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Head Lice: Treatment Options

There are many remedies for head lice. Deciding which one to use, and whose advice to follow, can be confusing. This article will teach you the basics of head lice treatment, and talk about the options.

I have found head lice. Now what?

  • Carefully check the heads of everyone in the family.
  • Treat each person who has head lice. Lice-free heads do not need to be treated.

What product works best? Which treatment should I choose?

  • Nix, R&C, Nyda, Resultz
  • Nix and R&C (insecticides) have been around the longest. Head lice have developed some resistance to these products, but we have yet to find out exactly how much resistance.
  • Nyda and Resultz are both relatively new. Unlike the older treatments, they are not insecticides. The few studies done on these show them to be quite effective. Both of these products are for ages two and up.
  • These products can be found at your local pharmacy. They should be used now, and again in 7 to 9 days. If you have any questions about these treatments, ask your pharmacist.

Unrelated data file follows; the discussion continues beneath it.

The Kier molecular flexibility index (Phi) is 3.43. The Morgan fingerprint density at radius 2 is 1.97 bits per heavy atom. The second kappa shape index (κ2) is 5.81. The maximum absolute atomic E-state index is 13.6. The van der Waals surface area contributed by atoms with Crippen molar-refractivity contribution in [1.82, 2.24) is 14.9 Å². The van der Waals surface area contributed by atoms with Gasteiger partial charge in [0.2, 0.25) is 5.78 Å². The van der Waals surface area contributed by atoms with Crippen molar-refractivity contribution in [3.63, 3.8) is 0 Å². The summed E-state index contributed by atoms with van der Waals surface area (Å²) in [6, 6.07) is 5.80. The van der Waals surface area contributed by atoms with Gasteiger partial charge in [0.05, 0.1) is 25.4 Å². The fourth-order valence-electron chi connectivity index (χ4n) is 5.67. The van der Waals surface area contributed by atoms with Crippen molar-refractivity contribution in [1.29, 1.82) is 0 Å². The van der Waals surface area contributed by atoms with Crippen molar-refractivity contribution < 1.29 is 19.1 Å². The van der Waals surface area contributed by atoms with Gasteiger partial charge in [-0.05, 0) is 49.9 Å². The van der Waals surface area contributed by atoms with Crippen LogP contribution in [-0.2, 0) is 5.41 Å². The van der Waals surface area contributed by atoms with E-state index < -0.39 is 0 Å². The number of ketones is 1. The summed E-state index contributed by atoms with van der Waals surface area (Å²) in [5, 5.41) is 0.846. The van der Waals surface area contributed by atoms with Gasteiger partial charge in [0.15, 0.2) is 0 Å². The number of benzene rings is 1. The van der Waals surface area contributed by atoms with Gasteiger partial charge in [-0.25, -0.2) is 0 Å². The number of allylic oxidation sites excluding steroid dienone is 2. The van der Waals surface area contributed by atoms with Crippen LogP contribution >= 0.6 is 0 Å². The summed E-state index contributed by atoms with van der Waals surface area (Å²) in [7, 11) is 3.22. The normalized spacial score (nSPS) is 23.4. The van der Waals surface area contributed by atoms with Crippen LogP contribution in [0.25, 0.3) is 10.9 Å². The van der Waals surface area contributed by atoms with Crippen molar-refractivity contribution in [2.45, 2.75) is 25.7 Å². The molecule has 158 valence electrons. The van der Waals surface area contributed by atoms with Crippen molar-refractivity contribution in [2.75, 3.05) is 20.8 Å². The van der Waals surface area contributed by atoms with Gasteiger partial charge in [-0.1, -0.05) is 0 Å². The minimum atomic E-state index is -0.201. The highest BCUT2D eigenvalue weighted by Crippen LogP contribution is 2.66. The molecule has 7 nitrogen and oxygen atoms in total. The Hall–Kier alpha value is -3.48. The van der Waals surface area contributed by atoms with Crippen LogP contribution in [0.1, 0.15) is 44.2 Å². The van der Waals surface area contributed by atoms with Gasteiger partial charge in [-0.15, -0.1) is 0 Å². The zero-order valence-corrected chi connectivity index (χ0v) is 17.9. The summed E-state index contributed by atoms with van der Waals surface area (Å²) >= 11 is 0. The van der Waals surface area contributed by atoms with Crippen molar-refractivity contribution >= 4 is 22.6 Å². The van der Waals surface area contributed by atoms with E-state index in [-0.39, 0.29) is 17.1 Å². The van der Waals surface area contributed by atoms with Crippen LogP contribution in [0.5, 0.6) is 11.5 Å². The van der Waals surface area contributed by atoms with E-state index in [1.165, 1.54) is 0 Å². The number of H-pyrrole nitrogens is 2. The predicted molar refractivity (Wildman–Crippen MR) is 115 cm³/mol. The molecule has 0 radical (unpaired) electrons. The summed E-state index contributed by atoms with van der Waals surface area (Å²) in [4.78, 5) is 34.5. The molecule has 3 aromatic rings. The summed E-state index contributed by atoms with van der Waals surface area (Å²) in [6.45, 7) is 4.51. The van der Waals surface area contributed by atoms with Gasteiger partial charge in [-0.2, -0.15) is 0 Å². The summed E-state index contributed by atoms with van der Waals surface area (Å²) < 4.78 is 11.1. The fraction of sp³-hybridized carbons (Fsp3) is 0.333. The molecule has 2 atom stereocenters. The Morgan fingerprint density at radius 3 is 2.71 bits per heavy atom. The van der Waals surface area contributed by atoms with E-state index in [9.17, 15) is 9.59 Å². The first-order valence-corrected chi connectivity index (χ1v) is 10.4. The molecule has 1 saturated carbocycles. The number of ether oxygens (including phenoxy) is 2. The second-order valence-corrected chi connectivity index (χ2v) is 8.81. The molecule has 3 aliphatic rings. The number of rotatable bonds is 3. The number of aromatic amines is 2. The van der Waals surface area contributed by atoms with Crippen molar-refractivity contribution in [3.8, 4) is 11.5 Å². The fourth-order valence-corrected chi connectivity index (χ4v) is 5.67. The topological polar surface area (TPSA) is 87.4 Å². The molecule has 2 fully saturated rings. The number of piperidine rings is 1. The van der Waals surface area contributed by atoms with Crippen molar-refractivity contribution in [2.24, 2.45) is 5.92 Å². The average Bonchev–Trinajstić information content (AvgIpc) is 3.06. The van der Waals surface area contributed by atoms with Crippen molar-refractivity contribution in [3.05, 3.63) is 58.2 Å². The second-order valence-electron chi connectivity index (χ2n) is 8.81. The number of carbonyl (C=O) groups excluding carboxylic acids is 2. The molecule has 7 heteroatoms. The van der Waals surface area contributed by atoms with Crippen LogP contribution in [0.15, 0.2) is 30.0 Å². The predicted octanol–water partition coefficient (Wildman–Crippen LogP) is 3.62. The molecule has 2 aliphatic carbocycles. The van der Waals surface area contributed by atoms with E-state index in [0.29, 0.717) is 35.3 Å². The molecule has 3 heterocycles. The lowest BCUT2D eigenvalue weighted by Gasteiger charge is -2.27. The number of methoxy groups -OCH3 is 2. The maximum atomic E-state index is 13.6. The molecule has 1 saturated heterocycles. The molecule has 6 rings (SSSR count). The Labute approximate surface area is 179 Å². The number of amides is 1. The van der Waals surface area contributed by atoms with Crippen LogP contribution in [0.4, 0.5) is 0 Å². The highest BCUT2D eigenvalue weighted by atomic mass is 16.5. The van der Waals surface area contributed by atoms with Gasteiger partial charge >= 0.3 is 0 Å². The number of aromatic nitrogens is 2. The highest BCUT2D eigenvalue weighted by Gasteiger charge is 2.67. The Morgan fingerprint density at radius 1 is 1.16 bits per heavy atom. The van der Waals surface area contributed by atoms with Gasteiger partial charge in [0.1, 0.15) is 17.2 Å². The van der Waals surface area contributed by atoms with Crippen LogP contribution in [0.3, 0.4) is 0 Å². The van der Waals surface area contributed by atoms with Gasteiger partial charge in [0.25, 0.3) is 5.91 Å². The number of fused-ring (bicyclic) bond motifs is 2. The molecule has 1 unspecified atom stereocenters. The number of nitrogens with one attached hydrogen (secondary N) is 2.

• Lice comb for removing eggs (nits).  This is a MUST after treating for head lice. Check for nits and remove them.  Get a fine-toothed metal comb; these have the smallest spaces between the teeth.
  • There is no need to buy special products to loosen nits. Conditioner can be used if you like, but a proper comb is all you really need.

Wet Combing 

This is an alternative to the treatments above. Wet combing involves combing the hair with conditioner and trapping the live lice. Because it is easy to miss lice, this must be done every 3 or 4 days for 2 weeks, to catch any lice that were missed. Click here and go to page 2 for wet combing instructions.

Here are treatments you should NOT use

insect sprays, motor oil, gasoline, alcohol, flea soap, dyes, bleaches, heat applied to the scalp, garlic, essential oils. These are either dangerous or ineffective or both. 

Other tasks

Items that have been in direct contact with the affected person should be cleaned. This includes shirts, jackets, hats, combs, brushes and bedding. You can also vacuum carpets and upholstery but this is less important.

For more information about head lice, visit HealthLinkBCFile #06 or Vancouver Coastal Health Manual - Section 16.

Tara Loseth, RPh


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